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rusinga-team

From the Field: Wrapping Up a Terrific Season

Nairobi, Kenya, July 19, 2011

So we’re finally back in Nairobi, having packed up camp and driven back the 300-odd miles from Rusinga to the nation’s capital. It was a terrific field season, in many ways the best we’ve had. We had a really fun and motivated field crew and found a lot of wonderful fossils. What more could one ask?

Now begins the hard work of sorting out everything we found. In our case this means working in the National Museums of Kenya’s exquisite paleontology collections in Nairobi. Any fossils found in the country are reposited here, making it an ideal place to conduct comparative work. We’ve been here about a week, and it is still an overwhelming task. I’m not complaining though. It’s a fine position to be in; I’d rather we had too many than too few fossils.

Tags: From the Field, Paleontology

Podcast

Podcast: Exoplanets Revealed with Emily Rice

Planets orbiting stars other than the Sun—called exoplanets—were first discovered in 1995. Since then, astronomers have pushed the limits of technology to produce images of exoplanets. In this podcast, Emily Rice, a research scientist in the Museum’s Department of Astrophysics, leads a tour of hundreds of extrasolar planets.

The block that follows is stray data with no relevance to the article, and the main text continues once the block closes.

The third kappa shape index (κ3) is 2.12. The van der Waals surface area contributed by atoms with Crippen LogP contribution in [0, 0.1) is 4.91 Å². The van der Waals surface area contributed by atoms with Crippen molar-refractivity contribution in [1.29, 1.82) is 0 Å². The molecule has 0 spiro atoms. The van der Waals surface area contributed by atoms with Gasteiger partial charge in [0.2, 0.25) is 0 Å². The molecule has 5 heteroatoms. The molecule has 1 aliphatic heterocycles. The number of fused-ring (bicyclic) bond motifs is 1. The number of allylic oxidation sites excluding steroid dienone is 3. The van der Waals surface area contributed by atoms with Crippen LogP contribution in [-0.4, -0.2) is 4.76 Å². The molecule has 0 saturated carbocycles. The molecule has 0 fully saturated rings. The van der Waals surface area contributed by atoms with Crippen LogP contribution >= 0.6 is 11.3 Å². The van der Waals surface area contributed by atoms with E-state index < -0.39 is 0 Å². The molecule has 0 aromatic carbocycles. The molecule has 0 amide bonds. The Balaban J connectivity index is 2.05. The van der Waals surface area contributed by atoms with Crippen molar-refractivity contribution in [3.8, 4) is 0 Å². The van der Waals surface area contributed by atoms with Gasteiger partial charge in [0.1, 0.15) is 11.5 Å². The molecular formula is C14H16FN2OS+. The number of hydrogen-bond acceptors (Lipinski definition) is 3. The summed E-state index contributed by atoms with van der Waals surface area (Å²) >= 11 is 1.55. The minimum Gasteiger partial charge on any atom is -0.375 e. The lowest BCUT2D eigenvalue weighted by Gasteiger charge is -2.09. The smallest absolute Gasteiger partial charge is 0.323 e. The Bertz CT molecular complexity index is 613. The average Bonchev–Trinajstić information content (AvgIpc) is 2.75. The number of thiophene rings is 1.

Dr. Rice’s talk was recorded at the Hayden Planetarium Space Theater on April 26, 2011.

Podcast: Download | RSS | iTunes (1 hour, 5 mins, 79 MB)

Tags: Podcasts

chocolate-pot

Curious Collections: Chocolate Pots from Chaco Canyon

More than 100 years after joining the Museum’s archaeological collection, a remarkable set of 11th-century pottery excavated in New Mexico’s Chaco Canyon is at the center of a delicious discovery.

Found at Pueblo Bonito, one of the great ceremonial complexes of the Ancestral Pueblo peoples, the rare ceramics were collected for the Museum by George Pepper at the turn of last century. Only recently, however, have researchers looked to the set to search for chemical traces of the vessels’ long-lost contents. The results were electrifying: tests revealed the presence of theobromine, the biomarker for cacao, confirming the earliest known use of chocolate north of the Mexican border.

Tags: Anthropology

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